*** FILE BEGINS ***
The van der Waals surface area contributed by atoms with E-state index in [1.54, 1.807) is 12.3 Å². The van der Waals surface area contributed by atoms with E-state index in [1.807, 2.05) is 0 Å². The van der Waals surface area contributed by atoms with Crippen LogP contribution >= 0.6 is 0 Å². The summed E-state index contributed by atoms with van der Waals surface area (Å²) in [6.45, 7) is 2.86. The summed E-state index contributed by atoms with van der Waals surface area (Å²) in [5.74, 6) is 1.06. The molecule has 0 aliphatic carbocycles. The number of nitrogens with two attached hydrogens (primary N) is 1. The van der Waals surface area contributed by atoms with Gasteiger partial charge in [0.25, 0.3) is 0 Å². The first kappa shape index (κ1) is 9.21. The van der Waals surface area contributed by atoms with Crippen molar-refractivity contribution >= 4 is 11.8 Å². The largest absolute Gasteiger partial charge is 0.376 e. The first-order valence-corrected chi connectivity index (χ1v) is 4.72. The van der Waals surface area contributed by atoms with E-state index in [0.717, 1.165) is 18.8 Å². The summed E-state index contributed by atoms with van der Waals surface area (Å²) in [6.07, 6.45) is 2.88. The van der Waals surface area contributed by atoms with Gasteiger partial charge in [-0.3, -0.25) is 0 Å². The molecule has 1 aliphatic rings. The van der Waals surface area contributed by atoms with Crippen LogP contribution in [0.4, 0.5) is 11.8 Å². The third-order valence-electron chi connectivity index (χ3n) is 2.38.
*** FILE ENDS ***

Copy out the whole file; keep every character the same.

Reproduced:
The van der Waals surface area contributed by atoms with E-state index in [1.54, 1.807) is 12.3 Å². The van der Waals surface area contributed by atoms with E-state index in [1.807, 2.05) is 0 Å². The van der Waals surface area contributed by atoms with Crippen LogP contribution >= 0.6 is 0 Å². The summed E-state index contributed by atoms with van der Waals surface area (Å²) in [6.45, 7) is 2.86. The summed E-state index contributed by atoms with van der Waals surface area (Å²) in [5.74, 6) is 1.06. The molecule has 0 aliphatic carbocycles. The number of nitrogens with two attached hydrogens (primary N) is 1. The van der Waals surface area contributed by atoms with Gasteiger partial charge in [0.25, 0.3) is 0 Å². The first kappa shape index (κ1) is 9.21. The van der Waals surface area contributed by atoms with Crippen molar-refractivity contribution >= 4 is 11.8 Å². The largest absolute Gasteiger partial charge is 0.376 e. The first-order valence-corrected chi connectivity index (χ1v) is 4.72. The van der Waals surface area contributed by atoms with E-state index in [0.717, 1.165) is 18.8 Å². The summed E-state index contributed by atoms with van der Waals surface area (Å²) in [6.07, 6.45) is 2.88. The van der Waals surface area contributed by atoms with Gasteiger partial charge in [-0.3, -0.25) is 0 Å². The molecule has 1 aliphatic rings. The van der Waals surface area contributed by atoms with Crippen LogP contribution in [0.4, 0.5) is 11.8 Å². The third-order valence-electron chi connectivity index (χ3n) is 2.38.